Many football legacies have begun in Tyler, Texas.
When Ricklan Holmes walked the halls as a student at Tyler High in the 1990s, he often was drawn to the photos on the wall of the school’s most famous football alum: Earl Campbell. The running back, nicknamed the Tyler Rose, won a state championship at Tyler High School in 1973, was awarded college football’s Heisman Trophy in 1977 and went on to a Hall of Fame career in the NFL.
“Earl Campbell is a great representation of the hard work and dedication that Tyler is all about,” says Holmes, who has been the head football coach at Tyler High School since 2012. “Growing up, I felt like if I worked as hard as he did, I could possibly be somebody who also had success. We are well represented in this community, not just by Earl Campbell, but by all the successful players who have come behind him. And I wanted to be one of those people.”
Holmes did just that, turning his time as a football player at Tyler into a scholarship offer from Oklahoma State and a brief stint in the NFL. He is one of hundreds of graduates from Tyler High and Tyler Legacy High School who have gone on to play college football over the years and is among several dozen with roots in the Tyler area who have competed in the NFL.
In addition to Campbell, the most famous names are quarterbacks Patrick Mahomes and Johnny Manziel. Mahomes, a native of nearby Whitehouse, has led the Kansas City Chiefs to two Super Bowls in his four years as the team’s starter, winning it all in 2019. Meanwhile, Tyler native Manziel won the 2012 Heisman Trophy at Texas A&M after becoming only the fifth player in college football history to pass for more than 3,000 yards and rush for more than 1,000 yards in a season.
But Tyler’s rich football tradition goes well beyond that trio. Several players from the area have competed in the Super Bowl, including Matt Flynn, Jeremy Lane, Ronnie Lee (a former Tyler teammate with Campbell), Aaron Ross and Greg Ward (Flynn and Ross also won college national titles).
“This area is a hotbed for high school football talent,” says Joe Willis, who took over as the head coach at Tyler Legacy in 2020. “On a wall at the school, we have pictures of former players who have gone on to the college level, and it stretches all the way down the hall. Our players get to see the faces of real people who were here in the same situation they were in, then went on to have success in college.”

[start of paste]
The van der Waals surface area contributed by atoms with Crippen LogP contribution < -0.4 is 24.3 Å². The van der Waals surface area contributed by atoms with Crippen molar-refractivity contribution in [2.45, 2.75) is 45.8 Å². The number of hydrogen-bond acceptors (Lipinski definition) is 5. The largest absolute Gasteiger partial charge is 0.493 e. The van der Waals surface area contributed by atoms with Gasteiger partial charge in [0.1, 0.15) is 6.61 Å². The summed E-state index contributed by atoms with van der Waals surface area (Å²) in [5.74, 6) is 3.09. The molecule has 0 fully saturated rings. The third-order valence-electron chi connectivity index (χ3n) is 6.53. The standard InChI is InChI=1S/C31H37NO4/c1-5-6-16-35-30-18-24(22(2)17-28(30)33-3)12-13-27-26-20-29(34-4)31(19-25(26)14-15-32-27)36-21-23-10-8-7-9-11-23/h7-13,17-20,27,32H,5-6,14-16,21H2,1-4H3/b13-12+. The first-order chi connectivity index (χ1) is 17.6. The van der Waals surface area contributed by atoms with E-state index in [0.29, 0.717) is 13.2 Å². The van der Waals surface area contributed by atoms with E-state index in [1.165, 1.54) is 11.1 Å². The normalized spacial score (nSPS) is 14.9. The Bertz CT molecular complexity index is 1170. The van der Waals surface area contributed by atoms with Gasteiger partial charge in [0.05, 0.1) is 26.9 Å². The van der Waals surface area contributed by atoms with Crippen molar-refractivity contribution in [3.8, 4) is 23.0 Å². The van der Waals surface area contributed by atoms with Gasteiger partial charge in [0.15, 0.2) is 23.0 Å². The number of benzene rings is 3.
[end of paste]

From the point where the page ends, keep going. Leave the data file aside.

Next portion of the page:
Investing in Kids
While the passion for football in the Tyler area runs high, Willis says the sport is always viewed through the context of helping prepare the players – and all students – for life after school.
“I look at myself first and foremost as an educator,” Willis says. “I’m in the business of growing up kids and giving them opportunities that they wouldn’t have otherwise. We just use football as a vehicle to do that. Good people make good players. So, we’re working on making our players the best people they can possibly be.
The parents and this community are all committed to giving their kids the best opportunities, the best facilities and the best education that they can. Playing football and sports is just icing on the cake. The people here have invested in our kids, and it shows.”
Holmes says that well after the Friday night lights fade at Rose Stadium, it is important that the players still have a bright future ahead. “If you go to Rose Stadium when either the Tyler Lions or the Legacy Red Raiders are playing, you’ll see how engulfed this city is in football,” Holmes says. “People here appreciate that they have two quality football teams representing this area. But what we have going on around here is bigger than just football. It’s about our community showing who we are and the things that we stand for.”
“The parents and this community are all committed to giving their kids the best opportunities, the best facilities and the best education that they can.”
Joe Willis, Tyler Legacy High School
Rooting for the Holmes Team
Ricklan Holmes had a chance to continue chasing the NFL dream in 2005. Instead, he took the first step toward what he now considers to be his dream job.
After graduating from Tyler High School in 1998, Holmes accepted a scholarship offer to play football at Oklahoma State University, then spent two years trying to make it in the NFL. But when he had an opportunity to sign with a new NFL team before the 2005 season, Holmes called an audible and accepted a position on the coaching staff at Putnam City High School in Oklahoma City.
Two years later, Holmes returned to Tyler to become an assistant coach at his alma mater. He took over as head coach in 2012, a position he has held ever since.
“I wanted to coach at my home, and hopefully give these young men the same opportunity that was presented to me,” Holmes says. “I want to help them go to college, get their education paid for and make their quality of life better.”
“I take pride not just in winning football games, but in the opportunities I’m able to help present to my players. We’ve had 117 kids get college scholarships since I’ve been coaching here. That’s 117 opportunities to change not just their life, but their family’s life as well.”
While such a role would be meaningful to Holmes in most any city, he especially enjoys being able to do so in Tyler.
“This is a great place to live and raise a family,” Holmes says. “We have some really good people here, some great businesses and opportunities. Our community is beautiful, and I’m glad I made the choice to come back here.”
Get to Know Tyler
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